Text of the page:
If you really want to help spread the word, Jill Reicks with Inspired to Sew in Cedar Rapids, IA takes a selfie of every visitor with a team member and a sign that says, "I love making This Small Business Thrive...Thank You for Being Inspired To Sew."
Loring Kohrt with Belmont in Phoenix, AZ advises doing Facebook Live videos and Instagram Live videos as well as TikTok and SnapChat to show what they have in stock waiting for their lucky customers on SBS. Make sure you boost your posts too!
10. Feed your shoppers. It’s no mystery that many Chamber of Commerce stroll and savors or First Friday events used to feature free food; shoppers are drawn to it. Last year Tammy Clarke-Organ with Madison Mackenzie Home in Grand Falls-Windsor, Newfoundland served mimosas and bagels from a local bakery and thanked everyone for Shopping Local and Supporting Small Business. During this pandemic, it's easy to say you can't do food. That's not true. Whatever you serve just has to be in single-serve containers with lids. Think those to-go containers you get to hold ketchup or hot sauce. There are various sizes. You can check with local restaurants about about safe food protocol to get ideas. I know a few years ago Tammy Beideman at Sweet Elizabeth Jane in Ellicott City, MD offered a hot chocolate bar which she still might be able to do, just in a different manner. The point is, food gets people to linger and relax.
11. Give them a chance to win something. Kerry Witbrod with Chic and Unique Boutique in Burlington, WI served wine and locally made cookies, with a free entry into a drawing for a highly desired item (a Coach handbag). Mary Ann Hanlon, owner of Mary Ann's Dance in Easthampton, MA hosted her annual Ugly Sweater Party that involved a contest on Facebook.
Even just giving everyone free gifts like tote bags is a marketing idea that can go a long way to being remembered.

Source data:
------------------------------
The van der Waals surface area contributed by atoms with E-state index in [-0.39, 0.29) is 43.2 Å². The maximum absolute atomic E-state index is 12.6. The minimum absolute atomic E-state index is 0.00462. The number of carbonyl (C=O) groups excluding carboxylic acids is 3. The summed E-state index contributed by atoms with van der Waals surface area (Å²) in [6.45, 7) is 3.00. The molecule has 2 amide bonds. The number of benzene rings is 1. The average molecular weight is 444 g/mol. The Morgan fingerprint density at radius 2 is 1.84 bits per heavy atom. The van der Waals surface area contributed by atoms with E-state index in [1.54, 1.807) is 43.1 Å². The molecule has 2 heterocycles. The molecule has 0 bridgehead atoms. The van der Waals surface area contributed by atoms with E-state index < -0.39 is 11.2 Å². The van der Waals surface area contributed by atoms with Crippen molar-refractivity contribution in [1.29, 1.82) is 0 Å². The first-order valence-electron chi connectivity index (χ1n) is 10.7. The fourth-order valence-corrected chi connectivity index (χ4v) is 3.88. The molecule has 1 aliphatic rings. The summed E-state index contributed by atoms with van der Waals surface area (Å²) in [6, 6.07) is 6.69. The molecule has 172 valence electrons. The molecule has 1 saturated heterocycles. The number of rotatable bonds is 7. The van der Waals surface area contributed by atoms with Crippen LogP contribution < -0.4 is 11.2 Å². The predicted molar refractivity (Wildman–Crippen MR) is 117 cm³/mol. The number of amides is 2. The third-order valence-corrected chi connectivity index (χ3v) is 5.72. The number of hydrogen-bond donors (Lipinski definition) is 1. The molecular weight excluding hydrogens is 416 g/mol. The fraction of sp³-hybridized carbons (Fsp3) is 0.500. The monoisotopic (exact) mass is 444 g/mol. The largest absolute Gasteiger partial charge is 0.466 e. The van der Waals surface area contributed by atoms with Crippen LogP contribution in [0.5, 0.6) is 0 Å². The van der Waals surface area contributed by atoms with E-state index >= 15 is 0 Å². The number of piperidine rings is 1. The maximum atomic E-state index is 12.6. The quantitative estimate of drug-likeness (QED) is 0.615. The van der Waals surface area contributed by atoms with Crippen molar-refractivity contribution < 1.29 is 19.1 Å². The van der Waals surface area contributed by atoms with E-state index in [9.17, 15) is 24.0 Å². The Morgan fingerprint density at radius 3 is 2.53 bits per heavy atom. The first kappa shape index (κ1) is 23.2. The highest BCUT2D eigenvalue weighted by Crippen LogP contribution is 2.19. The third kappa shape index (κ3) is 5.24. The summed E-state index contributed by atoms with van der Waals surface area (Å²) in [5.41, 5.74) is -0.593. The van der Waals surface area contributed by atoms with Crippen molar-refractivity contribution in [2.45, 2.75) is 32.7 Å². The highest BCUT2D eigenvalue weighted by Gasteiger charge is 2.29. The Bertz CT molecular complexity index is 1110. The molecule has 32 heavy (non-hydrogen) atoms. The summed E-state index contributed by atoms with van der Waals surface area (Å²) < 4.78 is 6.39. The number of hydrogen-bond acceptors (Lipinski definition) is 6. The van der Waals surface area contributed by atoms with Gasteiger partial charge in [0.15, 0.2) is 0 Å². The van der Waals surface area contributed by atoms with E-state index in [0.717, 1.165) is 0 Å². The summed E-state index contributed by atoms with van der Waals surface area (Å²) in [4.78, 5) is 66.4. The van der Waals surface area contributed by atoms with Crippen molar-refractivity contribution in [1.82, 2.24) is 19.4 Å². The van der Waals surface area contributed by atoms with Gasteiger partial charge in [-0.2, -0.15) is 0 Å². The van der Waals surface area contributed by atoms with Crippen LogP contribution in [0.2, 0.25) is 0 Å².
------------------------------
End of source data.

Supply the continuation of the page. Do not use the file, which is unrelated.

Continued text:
12. Get your in-store signage up and make sure it ties in to SMB. Use the Shop Small Studio event kit from American Express to create free, customized posters, emails, and special signs for your brick and mortar store.
13. Entertain passersby. It’s always tough to attract the potential customer to your store. Using your display windows effectively, rolling out a red welcome mat, and using planters to define your doorway are all good... but nothing attracts like music. Owners Rusty and Drew with the Green Monkey in Clayton, NC would have a small band quartet playing Christmas carols on their sidewalk.
14. Make shoppers smarter. Find fun ways to teach your customers so they become raving fans. Patric Richardson with the Laundry Evangelist in the Mall of America in Bloomington, MN would do laundry camps throughout the day. Staff would help answering questions about getting out stains from the holiday. They’d teach how to wash the unwashable and how to take care of your clothes and textiles at home. Michelle Crompton Renda at Trading Place in Dublin, OH likes to give demos on tree trimming and garland design.
These ideas are not limited to just one day. Let me emphasize they can all be used throughout the holiday season and with variations all year round.
Small Business Saturday, November 28, is a great Main Street event that kicks off the shortened holiday shopping season. It can be a time to help bring bright lights and positive emotions to your community.
Once you have your game-plan, even if it is last minute, reach out to your local media and give them a hook on how you are using social media channels to market smarter or how you are building your local community with other merchants and even pop-up shops.
Your customers want to be seen supporting small businesses, and not necessarily just because you had special offers or a giveaway. During the pandemic, media are hungry for positive stories about people coming together. Make sure to spotlight that.
Use this event so your independent businesses appear bigger, attract more customers, and deliver an exceptional customer service experience for everyone who gives you a chance at their patronage.
Even without a lot of holiday preparations or extensive research into your target audience, every retail business owner can do many of these free marketing ideas right now to boost the fun in-store and help compete with online retail bandits.